summer reading bleg

June 27, 2011

So, i haven’t posted here in seemingly forever (and it seems that each of my last few posts start off with a similar preamble), but I have a query, and figured why not send it out to the ole world wide web to see if i get any nibbles.

The following is a list of a chunk of the books i was aiming to (re-)read this summer  (those i brought with me on my first stint away from home anyway). You’ll likely notice a strong theme given my full(er) investment in an ongoing sociology of science project on the structuring of problem-based interdisciplinary fields (but there are a smattering of others that I’ve merely wanted to read and/or revisit for a while).

The request is simple – if there’s one (or even better, more) books on this list that you happen to be tackling this summer as well and you’d be up for throwing a few ideas back and forth via email/phone/skype/whatever, give me a shout. Read the rest of this entry »

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Ngrams of Social Science Disciplines

January 24, 2011

An “ngram” is an n-word phrase.  So, “human science” is a 2-gram.  If you’ve been living under a rock, you may not have heard about the latest gift from google – having scanned most published books in a number of major languages, they recently provided us the data, and a tool for easy visualization, of the relative popularity of words and phrases over time.  I thought I’d explore some terms of broad interest to sociologists with no particular idea about what I’d find.  Please take a look and help me interpret them.

Below you’ll find the relative frequency with which the major social scientific disciplines (plus psychology) are mentioned in books.  Let me explain the numbers on the Y-axis.  “psychology” is the most common word.  In 1950, it accounted for about 0.0034% of all words published.  In other words, google takes all the books published in a given year, and counts how many occurrences there are for each word.  Then it divides that number by the total number of words published.  There are many methodological considerations… for example, each book only counts once, regardless of how many copies are sold.

So what do we see?  Well, the rank order doesn’t really change over time.  Psychology gets the most mentions, then economics, sociology, anthropology and finally political science.  It’s tempting to interpret this as measuring the prominence of each discipline, but this isn’t a great test.  For starters, authors aren’t generally referring to the academic discipline when they use the word “psychology,” but they are when they use the phrase “political science.”  Sociology is probably between the two in terms of, “the share of word-mentions which actually refer to the academic discipline.”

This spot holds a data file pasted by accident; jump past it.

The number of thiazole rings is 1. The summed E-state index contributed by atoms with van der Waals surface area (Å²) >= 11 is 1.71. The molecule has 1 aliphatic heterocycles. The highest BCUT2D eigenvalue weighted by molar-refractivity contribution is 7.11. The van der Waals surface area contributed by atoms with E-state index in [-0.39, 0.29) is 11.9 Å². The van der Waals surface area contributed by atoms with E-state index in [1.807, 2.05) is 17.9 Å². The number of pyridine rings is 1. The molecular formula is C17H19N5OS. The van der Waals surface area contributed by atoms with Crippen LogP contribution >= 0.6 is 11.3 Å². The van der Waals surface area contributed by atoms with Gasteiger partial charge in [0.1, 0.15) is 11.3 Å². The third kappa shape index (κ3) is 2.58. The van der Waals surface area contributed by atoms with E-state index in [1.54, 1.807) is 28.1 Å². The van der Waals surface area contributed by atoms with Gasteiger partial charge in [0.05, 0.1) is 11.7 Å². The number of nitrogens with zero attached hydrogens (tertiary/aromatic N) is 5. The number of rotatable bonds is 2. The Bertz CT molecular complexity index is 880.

I feel a bit more comfortable making inferences based on how each of these terms changes over time.  For example.  In in 1950, sociology received almost twice as many mentions as anthropology.  The situation was similar in 1980.  But in 1999, anthropology achieved parity with sociology, and they have been close to even in the decade since.  This appears to be evidence that anthropology gained prominence, relative to sociology, in the last half of the twentieth century.  Naturally, I don’t think we should put too much stock in this single measure of prominence.  We might want to look at trends in the number of students, and people working in each discipline.  We could count mentions in periodicals, citations to academic articles.  We could look to see how each word is used, and how much their usage changes over time.  Do these other measures corroborate, counter, or otherwise contextualize these trends?

I can’t give you easy access to all that data, but you can explore ngrams for yourself!

So readers, what do you see in this graph?  Care to nominate and discuss plausible/potentially useful and/or plainly dangerous assumptions that help us interpret these ngrams or lead us astray?


Montgomery’s Mathematical Sociology Textbook

April 22, 2010

Fabio highlights a freely available mathematical sociology textbook in-progress by James Montgomery.

I previously pointed to good downloadable math soc textbooks that emphasized networks.


an aside on asides

January 4, 2010

For as long as i’ve read books (which admittedly isn’t actually nearly as long as most people in this line of work), i’ve had a strong preference in the whole endnotes versus footnotes debate.* I actually read them. So, i find it incredibly annoying when they’re all tucked away in the back of the book somewhere, nowhere near the content to which they actually apply. I’m sure there are folks out there who prefer endnotes, if that’s you, can you share why? I’m genuinely curious.
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My Old Book Review of Six Degrees

October 7, 2009

I wrote a review of Duncan Watts book on social networks, for a class and thought I might as well share it here, even if it is a little out of date:

Networks are everywhere.  In the first chapter of Six Degrees Duncan Watts notes that gossip, power outages, epidemics, even properties of the human brain such as consciousness all emerge from the interaction of their constituent elements.  Having provided this motivation, Watts spends much of first half of the book discussing what he knows best, “small world” networks.  In the second half he presents a network perspective for a wide range of topics such as… Read the rest of this entry »